Critics have assailed the measure as "ballot-box planning," while the business community is concerned that it could block businesses from expanding and drive business investment away.
"The prospect of having to put your project to a citywide vote would prompt many businesses to decide it's not worth the hassle, and to relocate to neighboring cities," said John Parsons, a real estate agent and board chair of the Redondo Beach Chamber of Commerce.
One Redondo Beach business owner concerned about the measure is Ellen Brown, owner of Catalina Coffee near the marina. Brown has been trying for years to get a variance to the residential zoning that has prevented her from upgrading her coffee house. She fears Measure DD would doom her efforts.
"It would forever lock in the existing zoning, meaning if you want to make additions to your business, you have to take it to a citywide vote," Brown said. "I don't have the $50,000 or $100,000 it would take to wage a citywide election campaign just to add a vent hood and dishwasher so I can serve hot food."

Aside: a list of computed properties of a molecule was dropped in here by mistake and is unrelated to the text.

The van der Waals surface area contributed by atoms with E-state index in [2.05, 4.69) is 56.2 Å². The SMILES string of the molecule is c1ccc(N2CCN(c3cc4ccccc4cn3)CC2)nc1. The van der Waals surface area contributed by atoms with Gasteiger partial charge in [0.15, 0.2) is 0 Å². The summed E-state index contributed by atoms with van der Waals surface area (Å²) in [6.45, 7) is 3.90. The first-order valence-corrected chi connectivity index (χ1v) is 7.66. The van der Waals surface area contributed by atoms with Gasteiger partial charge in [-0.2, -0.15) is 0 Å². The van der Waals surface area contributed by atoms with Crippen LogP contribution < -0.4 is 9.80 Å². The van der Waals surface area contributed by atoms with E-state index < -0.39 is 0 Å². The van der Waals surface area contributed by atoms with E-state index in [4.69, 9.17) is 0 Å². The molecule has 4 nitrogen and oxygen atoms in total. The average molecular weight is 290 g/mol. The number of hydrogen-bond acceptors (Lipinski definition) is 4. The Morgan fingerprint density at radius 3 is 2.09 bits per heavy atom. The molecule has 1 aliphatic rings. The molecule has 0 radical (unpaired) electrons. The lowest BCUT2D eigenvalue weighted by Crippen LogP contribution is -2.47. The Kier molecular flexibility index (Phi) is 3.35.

It's unclear whether the measure, if passed, would affect her, at least until it is interpreted by a court.
Jim Light, the community activist leading the Measure DD effort, does not believe it would impact her.
"No citywide vote is required unless a zoning change is required, so most commercial property can be upgraded or rebuilt without any vote of the people," Light said.
At the state level, business leaders are backing Proposition 11, which would give a citizen commission the power to redraw political districts. Redistricting is now in the hands of the Legislature.
The L.A. Area Chamber of Commerce is one of the measure's authors, and it has drawn strong support from almost every business group. The measure grew out of mounting frustration over the anti-business legislation coming out of Sacramento.
Gary Toebben, chief executive of the L.A. area chamber, said the current system has resulted in partisan gridlock.
"Many issues that are important to business water, health care reform, the state budget problems are not being effectively addressed in Sacramento," he said.